The constitution making exercise embarked upon by the Sirisena-Wickremesinghe government two years ago is still tangled in the web of its own making. People voted for the unity government after the duo promised to carry out constitutional reforms to end executive presidency and improve accountability. However, its success would be determined by minorities getting equitable rights because their vote was an important factor in the victory of the Sirisena-Wickremesinghe combine.


Two years after starting the process, the government seems to be running in the same place with constitution-making, although the time-bound plan announced in the beginning looked fine on paper. Though adequate opportunity was given to receive public representations on the new constitution, there appears to be a determined effort to stymie the effort at constitution making. The pulls and pressures of political and ethnic polemics, objections of conservative Sinhala sections to change, and the government’s inability to gauge public opinion have made it a three-legged race, with each leg pulling in a different direction. As a result, deadlines announced for completion of various stages remain dead. According to the latest statement of Prime Minister Ranil Wickremesinghe the draft constitution would be ready by January 2018. But there would be two more stages – parliamentary approval of the draft and referendum – before the new constitution comes into place.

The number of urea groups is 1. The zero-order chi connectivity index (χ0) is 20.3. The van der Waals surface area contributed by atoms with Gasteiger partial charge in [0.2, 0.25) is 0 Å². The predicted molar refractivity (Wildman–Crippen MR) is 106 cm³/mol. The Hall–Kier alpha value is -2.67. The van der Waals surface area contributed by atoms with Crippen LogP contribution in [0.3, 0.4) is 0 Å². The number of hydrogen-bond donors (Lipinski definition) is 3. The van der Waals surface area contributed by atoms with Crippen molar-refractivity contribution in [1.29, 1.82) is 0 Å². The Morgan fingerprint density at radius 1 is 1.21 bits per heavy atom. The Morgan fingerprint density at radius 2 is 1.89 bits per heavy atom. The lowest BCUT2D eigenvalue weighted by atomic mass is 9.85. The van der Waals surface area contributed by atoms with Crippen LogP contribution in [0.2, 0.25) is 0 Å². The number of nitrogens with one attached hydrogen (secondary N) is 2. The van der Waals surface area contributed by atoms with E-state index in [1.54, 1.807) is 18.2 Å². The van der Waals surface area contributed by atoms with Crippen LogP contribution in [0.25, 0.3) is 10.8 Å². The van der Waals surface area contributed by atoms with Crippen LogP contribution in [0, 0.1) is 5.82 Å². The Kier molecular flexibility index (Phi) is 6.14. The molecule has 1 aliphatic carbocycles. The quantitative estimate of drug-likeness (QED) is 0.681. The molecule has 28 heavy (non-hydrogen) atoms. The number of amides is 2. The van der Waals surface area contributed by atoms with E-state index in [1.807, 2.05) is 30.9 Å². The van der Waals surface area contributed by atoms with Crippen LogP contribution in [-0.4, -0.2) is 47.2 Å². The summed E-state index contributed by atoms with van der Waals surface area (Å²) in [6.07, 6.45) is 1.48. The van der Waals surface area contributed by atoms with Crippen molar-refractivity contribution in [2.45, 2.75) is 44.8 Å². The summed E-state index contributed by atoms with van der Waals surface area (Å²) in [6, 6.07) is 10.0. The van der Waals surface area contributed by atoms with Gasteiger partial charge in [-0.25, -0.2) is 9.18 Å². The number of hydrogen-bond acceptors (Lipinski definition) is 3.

President Maithripala Sirisena had been trying rein in dissenters within the Sri Lanka Freedom Party (SLFP) and manage the one-upmanship manoeuvres of the UNP partners, while former president Mahinda Rajapaksa had been stoking nationalist Sinhala elements’ fears of marginalization under the new constitution. The Joint Opposition had been propagating that the new constitution would dismantle the unitary system and introduce federalism (though this has been repeatedly denied by the ruling coalition) and Buddhism was in danger of losing its primacy.